Transitional objects can be anything from a pillow to regular toys and dolls, which have a fantasy connection with the child or the nursing person, but at the same time have a certain degree of objectivity. They constitute a mediating space between internal/subjective reality and external/objective reality. Having been bombarded with aversive or pleasant stimuli without the possibility to control the situation and react in any other way than by passive motor responses (crying, blushing, etc.), or hallucinatory, the child is now projecting the sensual experiences — the impulses, and the emotions — investing them in an object, and thereby getting the ability to express them in a symbolic way.
Identifying with the role of the nursing person, the child can establish some distance and exercise an active, subjective control over its own body as an object, represented by the cherished doll, the teddy bear, and somewhere down the line, Pez. Pez holds a special attraction in this transition, where the child must give up the happy fusion with its sensuality and externalize and objectify itself. The dispenser magically transforms the invested emotions into fruit flavoured briquettes, recycling the energy back to the body, with a sweet, pleasant release of tension on the tongue as a secondary gain from the effort.
Growing up, the rather passive pleasures and toys from early childhood are abandoned for other activities in accord with the biological and psychological development. This might have posed a problem for Pez Candy, Inc., who would want to prolong the demand for dispensers and candy. In the 1970s the company marketed an innovation: the Pez gun. This beauty from the heyday of plastic gadgets was able to shoot briquettes into the mouth, and, even better, shoot them at people and things around you. In other words, it was made to match the active, aggressive and object-oriented behaviour of older children, thus keeping their interest in Pez. The gun is long out of production, but other merchandising has popped up over the years, like the Pez truck, the Pez watch, Pez jewellery, Pez Christmas ornaments, and the 500-piece Pez-azzle jigsaw puzzle.
The same concern determines the design of the character heads. All in all, 275 different models have been produced since 1952, forty-eight being in circulation as of writing. (Indeed, forty-eight seems to be the number in circulation at any given time.) They are constantly changing to keep up with current trends, promoting figures such as Muppets, Ninja Turtles, Garfield, the Flintstones and Monsters vs Aliens. It doesn’t stop there: Pez superheroes, Pez Policeman, Fireman, Nurse, Bride, Engineer, Astronaut, Pez Baseball Glove, Pez for the Olympics, the Bi-Centennial, Christmas, Easter, Valentine’s Day — even Death has been pezified into a skeleton with a scythe. Ideally, there would be a dispenser for every popular character, every social role and occasion, everything on earth. A Pez mirage.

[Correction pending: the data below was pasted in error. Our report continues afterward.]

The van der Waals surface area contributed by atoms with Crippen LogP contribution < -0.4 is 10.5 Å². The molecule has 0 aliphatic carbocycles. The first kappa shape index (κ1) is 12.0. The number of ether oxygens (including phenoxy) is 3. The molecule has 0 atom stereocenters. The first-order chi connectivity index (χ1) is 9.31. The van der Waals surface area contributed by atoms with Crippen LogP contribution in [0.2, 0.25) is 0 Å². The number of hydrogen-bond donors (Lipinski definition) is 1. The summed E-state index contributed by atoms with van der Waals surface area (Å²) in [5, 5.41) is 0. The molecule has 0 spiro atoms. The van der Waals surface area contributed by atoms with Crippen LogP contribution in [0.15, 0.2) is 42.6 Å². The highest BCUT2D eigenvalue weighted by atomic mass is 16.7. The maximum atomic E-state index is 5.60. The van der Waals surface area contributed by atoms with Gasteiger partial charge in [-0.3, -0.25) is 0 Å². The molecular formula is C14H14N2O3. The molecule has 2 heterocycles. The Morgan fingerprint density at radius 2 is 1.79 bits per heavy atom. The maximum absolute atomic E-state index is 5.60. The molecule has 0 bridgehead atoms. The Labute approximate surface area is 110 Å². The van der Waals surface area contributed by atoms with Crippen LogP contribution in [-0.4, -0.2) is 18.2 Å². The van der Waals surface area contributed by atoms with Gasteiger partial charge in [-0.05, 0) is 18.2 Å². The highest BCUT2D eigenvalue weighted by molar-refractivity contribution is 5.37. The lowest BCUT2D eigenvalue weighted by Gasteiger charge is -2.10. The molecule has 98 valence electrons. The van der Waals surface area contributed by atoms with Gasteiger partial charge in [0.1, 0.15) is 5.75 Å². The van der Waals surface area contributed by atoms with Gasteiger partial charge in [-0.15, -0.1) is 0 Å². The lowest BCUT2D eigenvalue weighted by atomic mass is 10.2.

Until recently, the company avoided dispensers of real people, focussing instead on the imaginary and the distant, which is essential to the attraction of the commodity as something other and out of reach in a world of fantasy and universal representation. One of the few detours into real life is Pez Elvis, who arguably fits the bill of a stereotype anyway, of the imaginary and the distant.
The effort to renew the appeal of the same product and stimulate identification by changing and widening the repertoire of character heads has fostered some pretty weird dispensers, like Psychedelic Eye Pez and Psychedelic Flower Pez. The inroads to an alternative culture such as the hippy movement were repeated a few years ago, with Pez Spike representing the aggressive, depressive and destructive replay of another youth revolt: Punk. But what has a cute toy like Spike got to do with raving, suicidal punks? Nothing. It is a negation of the negation; pulling the thorn of the protest, stereotyping it according to mainstream aesthetics and behavioural norms; an act of repressive tolerance. Moreover, it is a perfect example of capitalist society incorporating any given subversion and revolt, commercializing it, and selling it as a commodity affirming the selfsame system that is put into question.
Would a punk buy Spike? No, and kids probably won’t pick Lions Club Pez, either; the parents would (well, they certainly need to now, as it’s classified ‘extremely rare’). There is another reason why they are so important to the company. Having successfully survived one generation, Pez found itself with a market of children that has since become parents, predisposed to give the dispensers to their own children. The toys of childhood are also the objects of nostalgia, where the rich associations and emotions are savoured in a thing like Pez. The circle is closed — a perfect system, as the company blatantly states in its promotion brochure:
What is the market for Pez?